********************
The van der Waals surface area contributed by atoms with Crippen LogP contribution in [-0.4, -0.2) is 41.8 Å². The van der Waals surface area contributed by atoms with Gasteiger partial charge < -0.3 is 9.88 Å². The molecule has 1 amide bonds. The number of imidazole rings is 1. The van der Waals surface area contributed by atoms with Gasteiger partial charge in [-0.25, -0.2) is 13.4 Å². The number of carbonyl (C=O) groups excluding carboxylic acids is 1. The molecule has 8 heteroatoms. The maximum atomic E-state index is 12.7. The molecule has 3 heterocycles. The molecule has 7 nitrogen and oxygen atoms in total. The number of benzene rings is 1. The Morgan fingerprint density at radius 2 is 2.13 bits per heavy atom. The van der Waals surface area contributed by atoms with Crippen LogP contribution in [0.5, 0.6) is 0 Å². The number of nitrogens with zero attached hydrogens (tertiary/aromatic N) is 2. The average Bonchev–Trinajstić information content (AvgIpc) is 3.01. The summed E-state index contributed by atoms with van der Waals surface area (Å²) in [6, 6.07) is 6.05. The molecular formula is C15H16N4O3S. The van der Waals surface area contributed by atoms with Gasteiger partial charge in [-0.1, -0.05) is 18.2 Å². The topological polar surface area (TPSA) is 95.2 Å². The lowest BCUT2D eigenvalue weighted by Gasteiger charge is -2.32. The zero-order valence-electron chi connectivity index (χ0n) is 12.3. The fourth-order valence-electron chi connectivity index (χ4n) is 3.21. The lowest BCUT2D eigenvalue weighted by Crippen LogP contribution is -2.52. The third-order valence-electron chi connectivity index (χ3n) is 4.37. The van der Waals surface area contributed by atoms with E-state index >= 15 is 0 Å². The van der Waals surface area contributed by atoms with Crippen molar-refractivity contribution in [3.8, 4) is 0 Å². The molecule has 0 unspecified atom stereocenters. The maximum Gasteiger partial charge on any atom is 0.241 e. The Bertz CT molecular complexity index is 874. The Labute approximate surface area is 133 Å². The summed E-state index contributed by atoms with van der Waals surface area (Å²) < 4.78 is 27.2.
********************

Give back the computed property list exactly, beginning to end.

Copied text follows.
The van der Waals surface area contributed by atoms with Crippen LogP contribution in [-0.4, -0.2) is 41.8 Å². The van der Waals surface area contributed by atoms with Gasteiger partial charge < -0.3 is 9.88 Å². The molecule has 1 amide bonds. The number of imidazole rings is 1. The van der Waals surface area contributed by atoms with Gasteiger partial charge in [-0.25, -0.2) is 13.4 Å². The number of carbonyl (C=O) groups excluding carboxylic acids is 1. The molecule has 8 heteroatoms. The maximum atomic E-state index is 12.7. The molecule has 3 heterocycles. The molecule has 7 nitrogen and oxygen atoms in total. The number of benzene rings is 1. The Morgan fingerprint density at radius 2 is 2.13 bits per heavy atom. The van der Waals surface area contributed by atoms with Crippen LogP contribution in [0.5, 0.6) is 0 Å². The number of nitrogens with zero attached hydrogens (tertiary/aromatic N) is 2. The average Bonchev–Trinajstić information content (AvgIpc) is 3.01. The summed E-state index contributed by atoms with van der Waals surface area (Å²) in [6, 6.07) is 6.05. The molecular formula is C15H16N4O3S. The van der Waals surface area contributed by atoms with Gasteiger partial charge in [-0.1, -0.05) is 18.2 Å². The topological polar surface area (TPSA) is 95.2 Å². The lowest BCUT2D eigenvalue weighted by Gasteiger charge is -2.32. The zero-order valence-electron chi connectivity index (χ0n) is 12.3. The fourth-order valence-electron chi connectivity index (χ4n) is 3.21. The lowest BCUT2D eigenvalue weighted by Crippen LogP contribution is -2.52. The third-order valence-electron chi connectivity index (χ3n) is 4.37. The van der Waals surface area contributed by atoms with E-state index >= 15 is 0 Å². The van der Waals surface area contributed by atoms with Crippen molar-refractivity contribution in [3.8, 4) is 0 Å². The molecule has 0 unspecified atom stereocenters. The maximum Gasteiger partial charge on any atom is 0.241 e. The Bertz CT molecular complexity index is 874. The Labute approximate surface area is 133 Å². The summed E-state index contributed by atoms with van der Waals surface area (Å²) < 4.78 is 27.2.